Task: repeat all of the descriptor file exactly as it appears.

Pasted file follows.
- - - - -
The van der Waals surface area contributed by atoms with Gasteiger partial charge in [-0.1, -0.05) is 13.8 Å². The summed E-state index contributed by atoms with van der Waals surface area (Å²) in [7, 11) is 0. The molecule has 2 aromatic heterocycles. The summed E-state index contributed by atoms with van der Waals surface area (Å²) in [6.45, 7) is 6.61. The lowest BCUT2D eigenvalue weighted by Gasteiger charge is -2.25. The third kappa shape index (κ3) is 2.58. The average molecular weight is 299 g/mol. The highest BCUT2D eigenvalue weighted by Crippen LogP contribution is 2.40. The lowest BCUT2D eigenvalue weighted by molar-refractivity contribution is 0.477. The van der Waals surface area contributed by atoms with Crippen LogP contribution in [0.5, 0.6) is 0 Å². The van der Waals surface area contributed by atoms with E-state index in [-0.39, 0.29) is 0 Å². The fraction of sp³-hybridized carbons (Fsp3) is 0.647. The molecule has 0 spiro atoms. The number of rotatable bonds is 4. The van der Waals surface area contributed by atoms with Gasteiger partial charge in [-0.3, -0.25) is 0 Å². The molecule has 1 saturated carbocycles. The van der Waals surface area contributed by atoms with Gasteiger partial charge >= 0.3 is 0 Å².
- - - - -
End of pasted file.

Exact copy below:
The van der Waals surface area contributed by atoms with Gasteiger partial charge in [-0.1, -0.05) is 13.8 Å². The summed E-state index contributed by atoms with van der Waals surface area (Å²) in [7, 11) is 0. The molecule has 2 aromatic heterocycles. The summed E-state index contributed by atoms with van der Waals surface area (Å²) in [6.45, 7) is 6.61. The lowest BCUT2D eigenvalue weighted by Gasteiger charge is -2.25. The third kappa shape index (κ3) is 2.58. The average molecular weight is 299 g/mol. The highest BCUT2D eigenvalue weighted by Crippen LogP contribution is 2.40. The lowest BCUT2D eigenvalue weighted by molar-refractivity contribution is 0.477. The van der Waals surface area contributed by atoms with Crippen LogP contribution in [0.5, 0.6) is 0 Å². The van der Waals surface area contributed by atoms with E-state index in [-0.39, 0.29) is 0 Å². The fraction of sp³-hybridized carbons (Fsp3) is 0.647. The molecule has 0 spiro atoms. The number of rotatable bonds is 4. The van der Waals surface area contributed by atoms with Gasteiger partial charge in [-0.3, -0.25) is 0 Å². The molecule has 1 saturated carbocycles. The van der Waals surface area contributed by atoms with Gasteiger partial charge >= 0.3 is 0 Å².